SALT LAKE CITY — Politics were always a topic of discussion in the Jeffrey and Heidi Swinton home as they reared their four boys.
A lawyer and a journalist, respectively, and strong Republicans, the two parents read the papers, watched the news and talked about world and national events with their sons.
Mom and Dad weren't surprised when Jonathan Swinton, 35, decided to run for U.S. Senate. But they were shocked that he threw his hat into the ring as a Democrat.
"They still haven't quite figured me out on the Democrat thing," Jonathan Swinton said, quickly adding that his parents support his campaign.
Heidi Swinton said her son has carved his own path in terms of his interests and allegiances and built a strong foundation in what he believes, even in the face of challenges.
"I don't share all of his political ideals, but certainly respect why he stands where he stands," she said.
Her motherly advice to the first-time candidate: "I said, 'Jonathan, don't be so mean,’” as she lamented the nastiness that has marked the national political scene.
Swinton was the top vote-getter at the state Democratic Party convention in April but fell short of becoming the nominee. He faces Misty K. Snow in the June 28 primary election. The winner will take on GOP Sen. Mike Lee.
The first-time candidate lists education reform, air quality and immigration among the issues he believes Congress needs to deal with.
Swinton is not a liberal Democrat, which has caused him grief among some party faithful. He's more in the mold of former seven-term Democratic Congressman Jim Matheson and candidate Doug Owens, who is trying to oust Republican freshman Rep. Mia Love in Matheson's old district.
"I feel like the Democratic Party has a real interest in helping people who are in circumstances where they really need help. That's what I do all day professionally, and so I feel like my goals in fighting for people, helping people, align really well with much of the platform of the Democratic Party," he said.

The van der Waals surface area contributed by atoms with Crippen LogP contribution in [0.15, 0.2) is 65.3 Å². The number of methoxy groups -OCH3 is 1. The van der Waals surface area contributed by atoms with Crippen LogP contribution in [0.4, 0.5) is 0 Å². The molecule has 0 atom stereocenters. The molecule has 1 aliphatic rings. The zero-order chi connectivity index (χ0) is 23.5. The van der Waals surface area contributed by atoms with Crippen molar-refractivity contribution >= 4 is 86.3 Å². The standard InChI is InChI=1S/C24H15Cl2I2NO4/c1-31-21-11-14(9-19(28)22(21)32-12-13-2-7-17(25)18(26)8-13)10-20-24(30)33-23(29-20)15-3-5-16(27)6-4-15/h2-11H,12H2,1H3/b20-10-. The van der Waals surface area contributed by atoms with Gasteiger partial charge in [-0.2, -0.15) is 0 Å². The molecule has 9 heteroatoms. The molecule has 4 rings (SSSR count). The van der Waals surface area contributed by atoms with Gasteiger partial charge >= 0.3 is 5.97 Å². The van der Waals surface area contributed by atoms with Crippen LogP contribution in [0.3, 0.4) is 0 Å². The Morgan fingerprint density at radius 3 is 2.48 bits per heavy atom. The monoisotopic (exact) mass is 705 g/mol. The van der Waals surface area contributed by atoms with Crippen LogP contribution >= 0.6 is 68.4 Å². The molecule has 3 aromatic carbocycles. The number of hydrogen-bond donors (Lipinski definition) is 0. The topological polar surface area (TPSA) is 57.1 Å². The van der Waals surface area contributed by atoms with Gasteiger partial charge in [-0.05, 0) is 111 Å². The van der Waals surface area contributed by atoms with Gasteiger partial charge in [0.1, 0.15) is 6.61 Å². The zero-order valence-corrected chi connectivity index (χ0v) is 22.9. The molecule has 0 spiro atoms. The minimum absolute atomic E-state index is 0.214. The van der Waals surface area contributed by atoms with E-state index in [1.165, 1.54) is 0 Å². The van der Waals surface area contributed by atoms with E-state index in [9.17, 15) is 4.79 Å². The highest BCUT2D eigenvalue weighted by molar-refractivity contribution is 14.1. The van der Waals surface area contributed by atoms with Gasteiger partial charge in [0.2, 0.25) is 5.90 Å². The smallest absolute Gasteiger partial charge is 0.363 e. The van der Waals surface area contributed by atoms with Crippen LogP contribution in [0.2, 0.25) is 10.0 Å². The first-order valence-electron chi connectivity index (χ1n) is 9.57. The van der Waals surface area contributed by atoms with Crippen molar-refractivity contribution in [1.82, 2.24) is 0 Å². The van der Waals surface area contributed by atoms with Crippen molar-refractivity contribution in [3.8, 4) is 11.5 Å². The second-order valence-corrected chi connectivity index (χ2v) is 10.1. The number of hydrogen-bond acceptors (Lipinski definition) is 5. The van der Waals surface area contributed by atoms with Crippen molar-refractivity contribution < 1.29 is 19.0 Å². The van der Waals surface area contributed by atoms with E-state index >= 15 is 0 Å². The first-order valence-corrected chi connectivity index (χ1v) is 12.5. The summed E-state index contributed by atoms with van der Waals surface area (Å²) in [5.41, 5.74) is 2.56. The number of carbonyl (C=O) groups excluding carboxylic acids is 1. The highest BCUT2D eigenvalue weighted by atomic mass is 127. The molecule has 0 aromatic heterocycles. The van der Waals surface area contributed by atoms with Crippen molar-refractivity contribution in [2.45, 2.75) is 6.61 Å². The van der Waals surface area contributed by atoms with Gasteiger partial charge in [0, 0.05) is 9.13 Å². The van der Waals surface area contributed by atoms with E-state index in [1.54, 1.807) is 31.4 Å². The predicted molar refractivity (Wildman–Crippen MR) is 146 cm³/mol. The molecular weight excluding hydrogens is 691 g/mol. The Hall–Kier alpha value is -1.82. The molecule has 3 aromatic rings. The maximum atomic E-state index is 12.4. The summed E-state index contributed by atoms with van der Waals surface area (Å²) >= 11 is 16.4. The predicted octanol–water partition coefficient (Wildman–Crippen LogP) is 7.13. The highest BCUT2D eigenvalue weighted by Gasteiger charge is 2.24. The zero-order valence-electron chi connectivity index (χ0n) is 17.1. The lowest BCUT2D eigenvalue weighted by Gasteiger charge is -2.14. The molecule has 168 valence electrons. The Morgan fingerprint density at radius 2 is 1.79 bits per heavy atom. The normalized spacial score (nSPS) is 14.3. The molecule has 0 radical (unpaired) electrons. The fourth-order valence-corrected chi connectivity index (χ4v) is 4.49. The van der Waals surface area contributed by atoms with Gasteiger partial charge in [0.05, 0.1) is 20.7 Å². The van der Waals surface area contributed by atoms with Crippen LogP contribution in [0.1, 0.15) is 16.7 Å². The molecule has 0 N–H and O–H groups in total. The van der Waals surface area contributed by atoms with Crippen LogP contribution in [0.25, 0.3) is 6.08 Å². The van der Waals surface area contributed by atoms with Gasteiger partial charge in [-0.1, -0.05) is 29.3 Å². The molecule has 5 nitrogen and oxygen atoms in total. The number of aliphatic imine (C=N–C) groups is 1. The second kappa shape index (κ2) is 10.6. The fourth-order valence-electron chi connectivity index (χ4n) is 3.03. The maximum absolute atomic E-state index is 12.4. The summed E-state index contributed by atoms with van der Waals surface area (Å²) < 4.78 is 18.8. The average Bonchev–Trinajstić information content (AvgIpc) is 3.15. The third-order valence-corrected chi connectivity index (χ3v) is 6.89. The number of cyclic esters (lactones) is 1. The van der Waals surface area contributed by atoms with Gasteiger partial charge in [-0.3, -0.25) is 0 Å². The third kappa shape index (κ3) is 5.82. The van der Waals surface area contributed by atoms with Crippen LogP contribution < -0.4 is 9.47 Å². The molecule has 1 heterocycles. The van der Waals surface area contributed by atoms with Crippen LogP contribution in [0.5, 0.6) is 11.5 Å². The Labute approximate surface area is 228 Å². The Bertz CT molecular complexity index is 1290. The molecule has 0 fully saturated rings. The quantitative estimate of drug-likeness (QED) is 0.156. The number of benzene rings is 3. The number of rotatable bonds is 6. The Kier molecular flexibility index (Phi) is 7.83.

Swinton is a marriage and family therapist, which is what he said Washington needs to fix its dysfunction.
Utah hasn't had a Democratic senator in 40 years, nor has the party done well in other statewide races during that time.
"In order for Democrats to win a race, we have to run different Democrats, and we have to run differently as Democrats, and that's what I'm trying to represent," he said.
Swinton is an active member of The Church of Jesus Christ of Latter-day Saints who served a mission in London. His mother wrote LDS Church President Thomas S. Monson's biography. He owns three counseling clinics on the Wasatch Front. He earned an undergraduate degree at Utah State University and graduate degrees from Nebraska and Kansas State.
Swinton and his wife, Annie, a high school math teacher, live in Sandy and are the parents of young boys, one adopted from Taiwan and the other from China, which he said gave him a firsthand knowledge of why the U.S. immigration system doesn't work.
Annie Swinton described her husband of 13 years as incredibly thoughtful. He doesn't just feel bad for someone but does something about it, she said, noting he recently sent her struggling brother a book he thought would help him.
"He's a real person," she said. "He doesn't ever just say things that people want to hear."
That was evident at the state convention where Swinton's pro-life position didn't go over well, to say the least, with the more liberal wing of the party. Some people swore and screamed at him and even spit on his wife, he said.
"Had I lied about that, I would have avoided this primary," he said.
Scott Howell, a former Democratic state senator and U.S. Senate candidate, went through some of he same challenges when he ran for office. He described Swinton as a "no labels guy" when it comes to reaching across the aisle to find common ground.
"He will really show Utahns that they can vote for a Democrat who has values that represent the general community," he said.
Though Swinton said he's running a "bit of a maverick style" campaign, he doesn't stray far from the party line on issues such as public lands.
He favors the Bears Ears area in southeastern Utah being designated a national monument, even if President Barack Obama uses the Antiquities Act to do it. He considers Utah's threat to sue over control of federal lands a way for the state to "stick its tongue out" at the federal government. Rep. Rob Bishop, R-Utah, needs to take the Utah Public Lands Initiative back to the drawing board, Swinton said.
Swinton, who considered running as an independent, is not a fan of the extremes in either party, and said he has a "wllingness to compromise on all the big issues."
Fundraising hasn't come easy. Swinton had raised only about $13,700 as the last reporting period in early April. He has loaned his campaign $9,600.
"The party leaders are on board with me, but the heavy donors and people on the front line are still trying to decide what they think of me," he said.
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